1.Counts 1 and 2 -- Racial and Religious Harassment
Plaintiff asserts that he was subjected to racial and religious slurs and threats made verbally and in writing by Defendants Bearer, Myers, Zubur, Smith and Yeager. He also asserts that Defendant Bearer's handing him a tray with nitroglycerine tablets in his cereal and Myers, Zubur and Yeager handing him newspapers and mail with swastikas and confederate stickers on them, constituted racial and religious harassment. Plaintiff brings his claims pursuant to 42 U.S.C. § 1981. a.42 U.S.C. § 1981
Section 1981 "protects the equal right of citizens to make and enforce contracts without regard to race." Whaumbush v. City of Phila., 747 F. Supp. 2d 505, 518 (E.D. Pa. Oct. 15, 2010). To state a claim under § 1981, Plaintiff must allege (1) that he is a member of a racial minority; (2) an intent to discriminate on the basis of race by the Defendants; and (3) discrimination concerning an activity enumerated in the statute, which includes the right to make and enforce contracts. Brown v. Phillip Morris, Inc., 250 F.3d 789, 797 (3d Cir. 2001).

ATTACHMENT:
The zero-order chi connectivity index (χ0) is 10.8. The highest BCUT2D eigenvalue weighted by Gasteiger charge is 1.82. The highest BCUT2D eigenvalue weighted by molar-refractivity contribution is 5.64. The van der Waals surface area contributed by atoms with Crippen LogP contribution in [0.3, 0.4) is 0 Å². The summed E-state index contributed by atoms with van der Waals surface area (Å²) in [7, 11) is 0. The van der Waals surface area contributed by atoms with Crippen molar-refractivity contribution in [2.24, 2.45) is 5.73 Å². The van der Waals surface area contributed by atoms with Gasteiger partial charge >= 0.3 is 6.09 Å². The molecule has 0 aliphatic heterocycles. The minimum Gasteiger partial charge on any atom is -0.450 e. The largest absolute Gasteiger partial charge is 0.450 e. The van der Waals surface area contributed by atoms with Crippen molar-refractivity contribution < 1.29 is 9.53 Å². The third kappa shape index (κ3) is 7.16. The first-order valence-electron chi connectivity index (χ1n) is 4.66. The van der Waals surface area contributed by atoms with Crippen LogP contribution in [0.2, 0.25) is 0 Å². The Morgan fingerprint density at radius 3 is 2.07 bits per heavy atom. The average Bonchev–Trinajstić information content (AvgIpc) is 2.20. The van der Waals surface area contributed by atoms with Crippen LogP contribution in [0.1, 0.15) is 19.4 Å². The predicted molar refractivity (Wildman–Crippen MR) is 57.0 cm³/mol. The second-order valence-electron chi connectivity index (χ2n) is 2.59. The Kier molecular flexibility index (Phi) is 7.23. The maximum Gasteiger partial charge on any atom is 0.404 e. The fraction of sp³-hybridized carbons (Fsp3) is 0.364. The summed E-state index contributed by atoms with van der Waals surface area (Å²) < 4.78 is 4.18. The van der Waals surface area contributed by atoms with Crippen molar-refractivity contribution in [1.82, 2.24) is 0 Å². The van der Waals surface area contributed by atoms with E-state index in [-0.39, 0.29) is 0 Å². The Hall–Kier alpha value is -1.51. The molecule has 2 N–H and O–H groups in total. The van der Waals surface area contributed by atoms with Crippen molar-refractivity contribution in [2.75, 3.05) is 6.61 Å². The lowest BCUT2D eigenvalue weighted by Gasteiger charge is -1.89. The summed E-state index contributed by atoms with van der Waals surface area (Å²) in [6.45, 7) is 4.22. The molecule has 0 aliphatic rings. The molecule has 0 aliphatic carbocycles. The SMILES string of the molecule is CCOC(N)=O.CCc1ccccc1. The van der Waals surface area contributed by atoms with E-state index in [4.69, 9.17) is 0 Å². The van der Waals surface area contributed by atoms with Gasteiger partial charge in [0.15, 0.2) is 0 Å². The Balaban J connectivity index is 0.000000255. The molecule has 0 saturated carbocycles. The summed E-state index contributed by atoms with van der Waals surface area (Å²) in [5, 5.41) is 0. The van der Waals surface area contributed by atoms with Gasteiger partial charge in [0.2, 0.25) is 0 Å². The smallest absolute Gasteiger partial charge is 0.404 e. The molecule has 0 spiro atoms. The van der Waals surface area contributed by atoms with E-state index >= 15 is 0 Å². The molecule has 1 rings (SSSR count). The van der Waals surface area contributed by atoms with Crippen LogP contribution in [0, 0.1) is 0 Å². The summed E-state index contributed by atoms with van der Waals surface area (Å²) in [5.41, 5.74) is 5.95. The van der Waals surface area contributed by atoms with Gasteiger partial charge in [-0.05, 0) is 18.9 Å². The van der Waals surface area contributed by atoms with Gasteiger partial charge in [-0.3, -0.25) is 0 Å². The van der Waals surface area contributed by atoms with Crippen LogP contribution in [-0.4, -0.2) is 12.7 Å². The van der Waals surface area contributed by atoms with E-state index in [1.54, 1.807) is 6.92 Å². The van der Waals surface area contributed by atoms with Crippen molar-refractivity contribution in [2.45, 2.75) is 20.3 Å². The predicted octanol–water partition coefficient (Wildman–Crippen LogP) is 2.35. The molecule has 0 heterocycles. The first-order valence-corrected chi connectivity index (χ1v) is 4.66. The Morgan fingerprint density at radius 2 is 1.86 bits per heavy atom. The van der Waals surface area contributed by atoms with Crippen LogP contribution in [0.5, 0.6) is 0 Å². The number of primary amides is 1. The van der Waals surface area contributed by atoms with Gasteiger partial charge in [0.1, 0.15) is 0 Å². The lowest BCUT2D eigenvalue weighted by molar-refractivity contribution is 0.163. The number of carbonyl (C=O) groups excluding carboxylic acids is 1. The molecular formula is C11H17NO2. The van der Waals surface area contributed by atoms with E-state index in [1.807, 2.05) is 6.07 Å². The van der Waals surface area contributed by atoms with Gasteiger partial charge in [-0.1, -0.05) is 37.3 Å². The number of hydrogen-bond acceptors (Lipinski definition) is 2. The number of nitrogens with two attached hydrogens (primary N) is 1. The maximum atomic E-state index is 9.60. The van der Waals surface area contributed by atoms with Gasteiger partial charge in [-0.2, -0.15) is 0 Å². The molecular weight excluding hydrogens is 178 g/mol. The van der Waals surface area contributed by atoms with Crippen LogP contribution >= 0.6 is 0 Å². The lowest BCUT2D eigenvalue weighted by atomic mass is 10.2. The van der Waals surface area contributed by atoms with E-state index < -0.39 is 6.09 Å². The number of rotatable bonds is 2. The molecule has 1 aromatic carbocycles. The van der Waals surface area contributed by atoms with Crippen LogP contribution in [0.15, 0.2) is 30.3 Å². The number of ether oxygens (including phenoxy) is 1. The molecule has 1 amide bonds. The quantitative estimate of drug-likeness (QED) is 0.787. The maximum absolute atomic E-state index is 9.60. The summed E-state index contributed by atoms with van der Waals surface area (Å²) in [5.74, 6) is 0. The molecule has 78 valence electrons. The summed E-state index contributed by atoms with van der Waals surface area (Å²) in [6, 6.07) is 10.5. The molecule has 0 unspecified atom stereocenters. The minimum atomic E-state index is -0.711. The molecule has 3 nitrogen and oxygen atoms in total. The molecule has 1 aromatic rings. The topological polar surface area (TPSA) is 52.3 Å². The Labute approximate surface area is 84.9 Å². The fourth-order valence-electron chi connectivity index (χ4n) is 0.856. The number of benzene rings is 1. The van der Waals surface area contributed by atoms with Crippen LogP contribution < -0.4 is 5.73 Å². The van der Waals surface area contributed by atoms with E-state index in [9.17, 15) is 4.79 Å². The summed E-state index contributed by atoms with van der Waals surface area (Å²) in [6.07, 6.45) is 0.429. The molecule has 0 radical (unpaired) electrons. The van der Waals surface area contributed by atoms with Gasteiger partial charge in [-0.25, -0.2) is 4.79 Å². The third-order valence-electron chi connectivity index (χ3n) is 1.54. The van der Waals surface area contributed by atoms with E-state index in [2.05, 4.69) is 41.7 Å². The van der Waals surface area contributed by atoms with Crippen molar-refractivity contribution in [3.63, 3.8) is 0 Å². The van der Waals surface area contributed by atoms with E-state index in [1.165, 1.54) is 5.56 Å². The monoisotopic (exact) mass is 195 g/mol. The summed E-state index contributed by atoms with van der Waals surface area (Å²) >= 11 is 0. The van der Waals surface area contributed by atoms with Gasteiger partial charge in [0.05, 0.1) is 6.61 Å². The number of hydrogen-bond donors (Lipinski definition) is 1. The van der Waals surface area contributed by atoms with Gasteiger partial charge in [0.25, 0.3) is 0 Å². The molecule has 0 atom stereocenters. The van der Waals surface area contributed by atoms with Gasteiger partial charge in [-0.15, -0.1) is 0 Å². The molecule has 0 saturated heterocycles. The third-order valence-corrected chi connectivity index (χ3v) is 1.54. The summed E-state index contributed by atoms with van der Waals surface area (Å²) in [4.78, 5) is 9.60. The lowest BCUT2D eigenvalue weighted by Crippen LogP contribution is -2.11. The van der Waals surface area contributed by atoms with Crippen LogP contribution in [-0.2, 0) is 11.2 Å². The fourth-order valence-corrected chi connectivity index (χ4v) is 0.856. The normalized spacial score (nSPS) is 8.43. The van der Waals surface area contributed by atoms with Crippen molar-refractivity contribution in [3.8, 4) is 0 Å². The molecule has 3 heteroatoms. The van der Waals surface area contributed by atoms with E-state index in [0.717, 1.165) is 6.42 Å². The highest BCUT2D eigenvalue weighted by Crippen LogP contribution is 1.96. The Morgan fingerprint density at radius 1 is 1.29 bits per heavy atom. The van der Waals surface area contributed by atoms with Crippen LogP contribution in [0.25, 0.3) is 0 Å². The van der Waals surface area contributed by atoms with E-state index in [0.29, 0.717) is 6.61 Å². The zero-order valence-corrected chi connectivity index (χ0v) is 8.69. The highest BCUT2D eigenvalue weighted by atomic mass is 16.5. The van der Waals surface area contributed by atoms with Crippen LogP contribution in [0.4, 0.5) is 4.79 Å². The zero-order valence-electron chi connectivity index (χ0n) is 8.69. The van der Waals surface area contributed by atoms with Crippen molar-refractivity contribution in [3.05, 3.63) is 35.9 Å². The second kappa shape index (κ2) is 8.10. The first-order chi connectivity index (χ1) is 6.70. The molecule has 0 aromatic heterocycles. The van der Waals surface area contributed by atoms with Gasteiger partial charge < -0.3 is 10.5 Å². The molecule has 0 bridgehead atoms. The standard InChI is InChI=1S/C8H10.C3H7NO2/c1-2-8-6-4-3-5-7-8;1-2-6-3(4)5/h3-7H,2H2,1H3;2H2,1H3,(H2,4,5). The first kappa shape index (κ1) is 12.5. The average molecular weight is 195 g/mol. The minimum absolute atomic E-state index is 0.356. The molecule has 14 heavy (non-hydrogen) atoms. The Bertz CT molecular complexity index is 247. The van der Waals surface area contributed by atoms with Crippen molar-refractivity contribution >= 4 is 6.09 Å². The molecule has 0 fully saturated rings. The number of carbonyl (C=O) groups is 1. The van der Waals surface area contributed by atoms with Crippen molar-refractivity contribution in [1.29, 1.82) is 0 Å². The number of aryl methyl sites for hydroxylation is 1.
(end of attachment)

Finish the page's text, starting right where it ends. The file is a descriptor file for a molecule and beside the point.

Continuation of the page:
To the extent Plaintiff brings a claim under § 1981, his claim fails since he has not identified "an impaired contractual relationship under which [he] has rights." Whaumbush, 747 F. Supp. 2d at 518. Plaintiff does not allege, nor can he, that he had rights in any contract and that Defendants impaired his rights under a contract or blocked the creation of a contract through racial discrimination. See id. at 519. Thus, to the extent Plaintiff brings his religious and racial harassment claims in Counts 1 and 2 under § 1981, they are dismissed with prejudice.
b.42 U.S.C. § 1983